They started a new trial which was bringing in venetoclax (Venclexta) along with the rituximab (Rituxan), and that is what really started sending me on a better path, getting better. And then once I came off of the rituximab, which was an IV-infused chemo treatment, they decided to just keep me on the pill form of venetoclax, I was able to go into the office, which I was ecstatic about.

Advice I like to give to patients who are considering a clinical trial is definitely ask a lot of questions. Don’t be afraid, don’t be shy or hesitant and don’t feel like you feel like you’re ignorant. And always address it with a positive attitude. Keep in mind that they are there for your best interests and trying to get your health back to normalcy. Just know that you’re not in it alone. And always find someone that you can always have a conversation with if you don’t feel comfortable. Never be afraid to ask questions and just even if you do look different as opposed to everyone else that… and just get that everyone else that is sick. Don’t feel like you’re in it alone, regardless of how you look for what your demographic background is, just know that the team that’s there that’s in place is always fighting for you, and you can always say no or get a second opinion. That’s very important to know that you have options.

So, never feel afraid to ask about the clinical trials and do your research, it’s important. It’s inspiring to see people on the leukemia organization website that are exercising, they go for runs right after they receive treatment, that inspired me to say, I’m going to out and take the dog out for a walk or go out for a run and help myself get better,” and it works. It works, it really does.

Chronic Lymphocytic Leukemia: Fran’s Clinical Trial Profile

Chronic Lymphocytic Leukemia: Fran’s Clinical Trial Profile from Patient Empowerment Network on Vimeo.

Chronic lymphocytic leukemia (CLL) patient Fran was diagnosed over 20 years ago and has traveled long distances for care. Watch as she shares her CLL journey and the benefits that she’s experienced from seeking out CLL specialists and clinical trials.

“I just think that clinical trials play such an important role in the future…we’ve come such a distance in my 20 years that we would have never come had we not had people that came before me in clinical trials.”

See More from Patient-to-Patient Diverse CLL Clinical Trial Profiles

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Deirdre’s Clinical Trial Profile


Transcript:

Fran:

Hi, my name is Fran, and I am 80 years young, just celebrated my birthday. And I have had CLL for 22 years. So, I developed CLL while I was still working as a nurse and as a diabetic specialist within a hospital setting. I was diagnosed as many are, by a simple blood test, having no symptoms. It was really done as part of my military requirement.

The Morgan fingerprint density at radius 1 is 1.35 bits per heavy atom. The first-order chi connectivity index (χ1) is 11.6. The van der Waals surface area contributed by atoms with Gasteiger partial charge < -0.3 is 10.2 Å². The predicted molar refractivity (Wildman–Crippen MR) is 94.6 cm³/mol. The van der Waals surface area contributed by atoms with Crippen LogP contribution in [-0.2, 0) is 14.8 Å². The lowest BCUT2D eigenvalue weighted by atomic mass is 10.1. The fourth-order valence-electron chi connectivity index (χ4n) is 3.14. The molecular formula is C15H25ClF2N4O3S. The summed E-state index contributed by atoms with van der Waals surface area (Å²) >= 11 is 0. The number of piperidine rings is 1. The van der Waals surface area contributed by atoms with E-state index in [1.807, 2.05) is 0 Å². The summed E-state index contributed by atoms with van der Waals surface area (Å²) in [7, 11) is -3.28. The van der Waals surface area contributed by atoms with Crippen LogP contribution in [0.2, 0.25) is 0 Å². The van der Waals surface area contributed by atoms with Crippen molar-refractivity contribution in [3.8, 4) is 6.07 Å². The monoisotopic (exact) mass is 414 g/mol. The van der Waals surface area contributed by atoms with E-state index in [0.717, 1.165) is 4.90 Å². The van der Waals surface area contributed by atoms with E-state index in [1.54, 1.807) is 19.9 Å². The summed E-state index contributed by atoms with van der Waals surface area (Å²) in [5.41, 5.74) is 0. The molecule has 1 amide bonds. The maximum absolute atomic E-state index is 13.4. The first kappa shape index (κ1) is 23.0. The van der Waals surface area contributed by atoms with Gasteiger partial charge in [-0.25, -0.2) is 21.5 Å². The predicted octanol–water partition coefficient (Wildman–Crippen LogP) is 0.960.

And I continued to work and continue my military career. I was a single parent, I am/was a single parent at that time, and I was raising three girls, so I had a busy life, and this was just a sideline as far as my health was concerned. I was in good health, but as the years went on, after two-and-a-half years, my count started to rise again, no symptoms. And the local oncologist that I was seeing decided that it was time for me to begin my first treatment, which was a very simple treatment again, as far as I was concerned, because it was an oral medication that I had no side effects whatsoever from, and it was easy to take once a day, and I did get some improvement in my blood work, of course. It did not put me in remission, but it brought down my numbers a little bit, and I was able to go sort of morally along for another two years when then it became evident again, not because of how I felt, but because of my numbers that I needed additional treatment. This treatment was a little bit more complicated because it was FCR, and that’s chemotherapy intravenous.

But I did say myself, “You need to start paying more attention to this disease,” and I went…I did go for a consultation at a university, about two hours from my home, and the physician was pretty direct with me and saying, “You need to start to pay more attention, get more information, have more testing done regarding the type of CLL you have,” at that point, it was the first time I had heard mutated, unmutated, which I know sounds probably a little crazy with my medical background. But again, I was able to put it in the rear-view mirror, the disease because I felt so well, and/or maybe it was denial.

I was able to come out of retirement and start to teach nursing part-time and work some other jobs. I got married. Life was good, I mean it was even better than good, and my pattern has been that I would get the treatment, get my CLL under control for about three to three-and-a-half years, that was about the time that I started, the numbers started to increase. And so my local oncologist here in Maryland said, “Well, we really need to be looking for something different,” and it was at that time when iguratimod (IGU) had just come out of clinical trials and been approved, so I was in this area, at least one of the first people in their practice to go on iguratimod.